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2012 (34) Heft 2

Social Epistemology


Editorial | Inhalt | Abstracts

The research program of social epistemology developed from a critique of philosophical epistemology around thirty years ago. Since then it has attracted ever-growing attention among philosophers. But social epistemology also offers prolific alignments for the social sciences. The starting point of social epistemology is the elementary fact that most of our knowledge is acquired not by our own autonomous exploration but by relying on information from others: on testimony. This is especially true in a modern world with a high degree of division of cognitive labour. We are especially dependent on the testimony of experts and specialists whose qualifications and competence cannot directly be judged by us as laypersons.

At first sight the approaches of social epistemology and social theory seem to be quite different. At the center of social epistemology there is a normative question: how can a person’s belief be justified and count as knowledge if it is not grounded in personal experience but based on testimony? For a social theory of knowledge the corresponding question is descriptive: how can a person’s belief be explained if it is based on testimony? The problem whether or not such a belief represents genuine knowledge in a philosophical sense is of no special concern from this perspective.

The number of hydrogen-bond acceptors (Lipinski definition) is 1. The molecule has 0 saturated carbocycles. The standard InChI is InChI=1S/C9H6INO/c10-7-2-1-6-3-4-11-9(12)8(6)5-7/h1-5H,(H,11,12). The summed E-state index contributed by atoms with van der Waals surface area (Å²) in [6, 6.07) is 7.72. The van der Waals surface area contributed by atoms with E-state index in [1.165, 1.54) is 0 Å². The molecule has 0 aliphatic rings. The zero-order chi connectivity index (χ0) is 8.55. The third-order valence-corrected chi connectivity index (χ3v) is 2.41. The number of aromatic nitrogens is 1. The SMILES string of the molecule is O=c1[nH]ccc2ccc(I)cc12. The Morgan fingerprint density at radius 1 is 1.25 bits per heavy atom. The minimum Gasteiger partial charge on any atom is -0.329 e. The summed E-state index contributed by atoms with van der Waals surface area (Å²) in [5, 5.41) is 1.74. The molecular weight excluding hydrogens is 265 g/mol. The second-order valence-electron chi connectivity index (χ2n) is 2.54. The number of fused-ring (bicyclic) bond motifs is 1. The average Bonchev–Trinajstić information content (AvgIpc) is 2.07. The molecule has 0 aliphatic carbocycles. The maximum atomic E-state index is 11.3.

If social theory is framed within a rational actor approach, the divide narrows. Social theories in this tradition try to explain social facts and developments as aggregated results of rational individual action. If this approach is applied to the field of knowledge acquisition, the process of information transfer and the resulting beliefs must be traced back to rational actions of the individuals involved. If such a rational explanation is successful, the social scientist comes very close to the philosophical concept of rational justification. Vice versa, a philosophical justification of epistemological strategies can be taken as a first blueprint of a rational explanation.

To social scientists not only the explanation of descriptive and factual knowledge is of interest but even more so the explanation of moral knowledge and normative convictions. And whatever philosophical reasons we may have to separate moral and factual knowledge, a look at the empirical facts reveals that moral convictions are learned in much the same way as factual beliefs and that similar mechanisms are at work here. From a commonsense perspective, there is no clear demarcation between factual and moral knowledge and consequently people defer to moral experts as they defer to other experts. Therefore, whatever we think normatively about learning morality from moral experts, descriptively the analysis of knowledge transfer by testimonial processes will help us to understand the factual emergence of moral convictions too.